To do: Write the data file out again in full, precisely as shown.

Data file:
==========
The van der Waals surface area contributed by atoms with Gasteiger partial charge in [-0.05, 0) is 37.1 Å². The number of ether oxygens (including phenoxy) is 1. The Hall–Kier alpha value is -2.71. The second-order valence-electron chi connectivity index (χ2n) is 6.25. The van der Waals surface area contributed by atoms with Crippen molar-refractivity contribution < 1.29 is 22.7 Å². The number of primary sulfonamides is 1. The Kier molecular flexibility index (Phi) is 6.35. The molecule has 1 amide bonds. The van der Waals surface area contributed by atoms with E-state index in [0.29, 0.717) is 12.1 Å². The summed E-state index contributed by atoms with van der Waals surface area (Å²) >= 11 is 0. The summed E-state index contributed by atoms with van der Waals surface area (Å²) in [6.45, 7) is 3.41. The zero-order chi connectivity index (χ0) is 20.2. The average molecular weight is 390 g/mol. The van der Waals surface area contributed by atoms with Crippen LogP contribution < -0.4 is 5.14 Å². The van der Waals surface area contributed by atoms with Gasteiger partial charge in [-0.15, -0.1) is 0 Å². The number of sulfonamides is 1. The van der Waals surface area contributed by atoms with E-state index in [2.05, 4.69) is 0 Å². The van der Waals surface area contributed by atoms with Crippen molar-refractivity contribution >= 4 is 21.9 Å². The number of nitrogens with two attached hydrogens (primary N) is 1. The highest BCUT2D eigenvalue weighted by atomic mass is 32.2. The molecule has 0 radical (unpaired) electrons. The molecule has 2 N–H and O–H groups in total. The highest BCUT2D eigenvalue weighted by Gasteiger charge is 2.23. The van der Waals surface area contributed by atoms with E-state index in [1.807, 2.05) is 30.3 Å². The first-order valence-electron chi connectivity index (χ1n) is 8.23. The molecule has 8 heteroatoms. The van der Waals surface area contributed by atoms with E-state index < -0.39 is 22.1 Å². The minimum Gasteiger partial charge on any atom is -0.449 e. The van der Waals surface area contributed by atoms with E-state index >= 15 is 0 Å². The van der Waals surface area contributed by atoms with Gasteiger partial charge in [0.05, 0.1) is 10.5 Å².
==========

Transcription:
The van der Waals surface area contributed by atoms with Gasteiger partial charge in [-0.05, 0) is 37.1 Å². The number of ether oxygens (including phenoxy) is 1. The Hall–Kier alpha value is -2.71. The second-order valence-electron chi connectivity index (χ2n) is 6.25. The van der Waals surface area contributed by atoms with Crippen molar-refractivity contribution < 1.29 is 22.7 Å². The number of primary sulfonamides is 1. The Kier molecular flexibility index (Phi) is 6.35. The molecule has 1 amide bonds. The van der Waals surface area contributed by atoms with E-state index in [0.29, 0.717) is 12.1 Å². The summed E-state index contributed by atoms with van der Waals surface area (Å²) >= 11 is 0. The summed E-state index contributed by atoms with van der Waals surface area (Å²) in [6.45, 7) is 3.41. The zero-order chi connectivity index (χ0) is 20.2. The average molecular weight is 390 g/mol. The van der Waals surface area contributed by atoms with Crippen LogP contribution < -0.4 is 5.14 Å². The van der Waals surface area contributed by atoms with Gasteiger partial charge in [-0.15, -0.1) is 0 Å². The number of sulfonamides is 1. The van der Waals surface area contributed by atoms with E-state index in [2.05, 4.69) is 0 Å². The van der Waals surface area contributed by atoms with Crippen molar-refractivity contribution >= 4 is 21.9 Å². The number of nitrogens with two attached hydrogens (primary N) is 1. The highest BCUT2D eigenvalue weighted by atomic mass is 32.2. The molecule has 0 radical (unpaired) electrons. The molecule has 2 N–H and O–H groups in total. The highest BCUT2D eigenvalue weighted by Gasteiger charge is 2.23. The van der Waals surface area contributed by atoms with E-state index in [1.807, 2.05) is 30.3 Å². The first-order valence-electron chi connectivity index (χ1n) is 8.23. The molecule has 8 heteroatoms. The van der Waals surface area contributed by atoms with E-state index < -0.39 is 22.1 Å². The minimum Gasteiger partial charge on any atom is -0.449 e. The van der Waals surface area contributed by atoms with E-state index >= 15 is 0 Å². The van der Waals surface area contributed by atoms with Gasteiger partial charge in [0.05, 0.1) is 10.5 Å².